Truckers slam brakes on new toll road!

March 18, 2016
Fog on a section of the new North/South highway Photo/Daraine Luton

The executive of the All Island Truckers Association has made it clear that its 34,000-strong membership will not be using the north-south link of Highway 2000 as the preferred route for transporting commercial goods from the Corporate Area to western Jamaican, in light of the prohibitively heavy toll fees that will make it impractical.

In fact, the steep gradients along the 66 kilometre stretch could take a greater toll on their vehicles, the truckers argue, insisting that it will not be cost effective or quicker.

“For a car, maybe yes it would end up shorter if your car is in excellent condition. But for a truck you are concerned about a load that you are carrying and as such there is a need to select a very low gear – especially for the Mammee Bay stretch drive at a very low speed, for safety reasons,” executive director JudithAnn Williams-Sharpe told The Gleaner Thursday night.

“Whether going up or coming down you need to be going slow in terms of safety – going up it would be necessary for protecting your vehicle from overheating. So it’s not necessarily faster for a loaded truck,” Williams-Sharpe explained.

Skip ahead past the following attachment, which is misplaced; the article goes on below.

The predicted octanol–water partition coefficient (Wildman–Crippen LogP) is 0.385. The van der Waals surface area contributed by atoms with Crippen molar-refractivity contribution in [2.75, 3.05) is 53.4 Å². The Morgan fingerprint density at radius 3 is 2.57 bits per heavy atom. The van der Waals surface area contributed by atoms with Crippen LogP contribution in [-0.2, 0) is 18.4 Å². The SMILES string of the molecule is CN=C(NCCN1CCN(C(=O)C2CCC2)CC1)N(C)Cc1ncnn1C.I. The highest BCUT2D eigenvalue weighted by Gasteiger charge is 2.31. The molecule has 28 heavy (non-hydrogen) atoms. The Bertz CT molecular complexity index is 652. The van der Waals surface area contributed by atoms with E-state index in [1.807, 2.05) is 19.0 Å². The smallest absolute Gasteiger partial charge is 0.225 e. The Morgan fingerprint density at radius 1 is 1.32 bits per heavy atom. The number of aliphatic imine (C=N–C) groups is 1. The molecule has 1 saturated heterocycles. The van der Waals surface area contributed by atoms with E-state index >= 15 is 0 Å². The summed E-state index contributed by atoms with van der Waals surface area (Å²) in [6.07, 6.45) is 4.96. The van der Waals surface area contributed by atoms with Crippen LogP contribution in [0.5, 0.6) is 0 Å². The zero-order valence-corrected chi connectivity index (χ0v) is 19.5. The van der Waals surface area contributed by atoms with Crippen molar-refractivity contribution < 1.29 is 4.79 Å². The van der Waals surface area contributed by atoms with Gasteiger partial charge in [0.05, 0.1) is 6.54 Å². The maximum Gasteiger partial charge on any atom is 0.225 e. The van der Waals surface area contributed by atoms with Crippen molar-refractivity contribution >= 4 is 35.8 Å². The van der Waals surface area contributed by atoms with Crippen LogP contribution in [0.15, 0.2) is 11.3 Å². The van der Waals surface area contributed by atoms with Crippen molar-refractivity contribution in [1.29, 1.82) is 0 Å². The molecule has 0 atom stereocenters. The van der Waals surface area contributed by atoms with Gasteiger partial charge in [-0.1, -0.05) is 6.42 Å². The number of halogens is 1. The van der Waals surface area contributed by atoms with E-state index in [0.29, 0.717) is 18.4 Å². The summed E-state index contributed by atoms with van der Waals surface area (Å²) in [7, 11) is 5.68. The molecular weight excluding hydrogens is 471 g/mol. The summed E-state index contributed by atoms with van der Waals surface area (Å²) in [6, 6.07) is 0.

Her comments came in the wake of a press release from the association denouncing the proposed fees which would see all truckers, irrespective of vehicle size paying $7,400 per return trip, as “an additional strain on tightly stretched pockets as the toll offers no reprieve from the existing cost of operations”.

“Rather than being able to identify benefits to traversing this corridor, we have found several disadvantages,” the release said. “The toll road offers a smoother ride however trucker’s have indicated that they would rather stand the cost of front-end damage on the old road versus the highly likely engine damage they would face from overheating on the new toll, along with other possible mechanical issues including brake failures.” 

It continued: “On the South Coast toll road smoke has been a fairly frequent hazard. Heavy fog as late as 9:00 a.m. on the new toll presents the same visibility challenge as presented by smoke; the only difference being fog is a daily occurrence hence a much higher risk over which no one has any control.”

The truckers argue further that there is no guarantee that traffic crashes on the toll road will not present the same delays as happens on the traditional routes when there is a road blockage and could in fact be worse, since instead of having several alternate roads to choose from, they will get stuck on a one-way toll road. 

Other News Stories